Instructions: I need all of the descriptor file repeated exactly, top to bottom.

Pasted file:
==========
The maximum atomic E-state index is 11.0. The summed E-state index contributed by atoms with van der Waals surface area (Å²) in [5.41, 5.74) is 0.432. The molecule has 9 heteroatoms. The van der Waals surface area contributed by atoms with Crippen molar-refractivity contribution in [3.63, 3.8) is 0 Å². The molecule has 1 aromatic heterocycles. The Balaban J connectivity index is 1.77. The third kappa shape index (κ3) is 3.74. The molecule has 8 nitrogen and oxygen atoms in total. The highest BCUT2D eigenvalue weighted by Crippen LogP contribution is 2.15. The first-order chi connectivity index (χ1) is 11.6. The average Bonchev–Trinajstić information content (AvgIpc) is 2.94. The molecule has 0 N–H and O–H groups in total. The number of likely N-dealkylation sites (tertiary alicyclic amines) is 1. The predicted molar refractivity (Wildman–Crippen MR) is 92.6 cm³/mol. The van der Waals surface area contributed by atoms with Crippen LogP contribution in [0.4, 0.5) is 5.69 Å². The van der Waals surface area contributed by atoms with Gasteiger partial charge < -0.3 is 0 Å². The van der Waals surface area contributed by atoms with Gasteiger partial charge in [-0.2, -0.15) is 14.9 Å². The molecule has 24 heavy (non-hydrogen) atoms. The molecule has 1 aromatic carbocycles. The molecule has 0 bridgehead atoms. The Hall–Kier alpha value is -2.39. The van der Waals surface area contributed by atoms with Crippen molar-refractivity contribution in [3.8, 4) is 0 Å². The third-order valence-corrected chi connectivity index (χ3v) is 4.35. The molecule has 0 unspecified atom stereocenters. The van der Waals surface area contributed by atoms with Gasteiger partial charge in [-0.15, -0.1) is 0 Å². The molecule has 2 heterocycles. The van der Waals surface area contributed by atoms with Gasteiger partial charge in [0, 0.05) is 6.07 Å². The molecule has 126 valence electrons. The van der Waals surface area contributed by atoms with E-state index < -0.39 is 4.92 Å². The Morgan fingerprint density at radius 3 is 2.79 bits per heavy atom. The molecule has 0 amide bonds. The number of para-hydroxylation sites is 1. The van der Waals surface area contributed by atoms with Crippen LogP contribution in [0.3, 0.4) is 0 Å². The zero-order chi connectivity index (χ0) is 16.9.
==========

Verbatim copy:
The maximum atomic E-state index is 11.0. The summed E-state index contributed by atoms with van der Waals surface area (Å²) in [5.41, 5.74) is 0.432. The molecule has 9 heteroatoms. The van der Waals surface area contributed by atoms with Crippen molar-refractivity contribution in [3.63, 3.8) is 0 Å². The molecule has 1 aromatic heterocycles. The Balaban J connectivity index is 1.77. The third kappa shape index (κ3) is 3.74. The molecule has 8 nitrogen and oxygen atoms in total. The highest BCUT2D eigenvalue weighted by Crippen LogP contribution is 2.15. The first-order chi connectivity index (χ1) is 11.6. The average Bonchev–Trinajstić information content (AvgIpc) is 2.94. The molecule has 0 N–H and O–H groups in total. The number of likely N-dealkylation sites (tertiary alicyclic amines) is 1. The predicted molar refractivity (Wildman–Crippen MR) is 92.6 cm³/mol. The van der Waals surface area contributed by atoms with Crippen LogP contribution in [0.4, 0.5) is 5.69 Å². The van der Waals surface area contributed by atoms with Gasteiger partial charge < -0.3 is 0 Å². The van der Waals surface area contributed by atoms with Gasteiger partial charge in [-0.2, -0.15) is 14.9 Å². The molecule has 24 heavy (non-hydrogen) atoms. The molecule has 1 aromatic carbocycles. The molecule has 0 bridgehead atoms. The Hall–Kier alpha value is -2.39. The van der Waals surface area contributed by atoms with Crippen molar-refractivity contribution in [3.8, 4) is 0 Å². The third-order valence-corrected chi connectivity index (χ3v) is 4.35. The molecule has 0 unspecified atom stereocenters. The van der Waals surface area contributed by atoms with Gasteiger partial charge in [-0.15, -0.1) is 0 Å². The molecule has 2 heterocycles. The van der Waals surface area contributed by atoms with Gasteiger partial charge in [0, 0.05) is 6.07 Å². The molecule has 126 valence electrons. The van der Waals surface area contributed by atoms with E-state index < -0.39 is 4.92 Å². The Morgan fingerprint density at radius 3 is 2.79 bits per heavy atom. The molecule has 0 amide bonds. The number of para-hydroxylation sites is 1. The van der Waals surface area contributed by atoms with Crippen LogP contribution in [0.3, 0.4) is 0 Å². The zero-order chi connectivity index (χ0) is 16.9.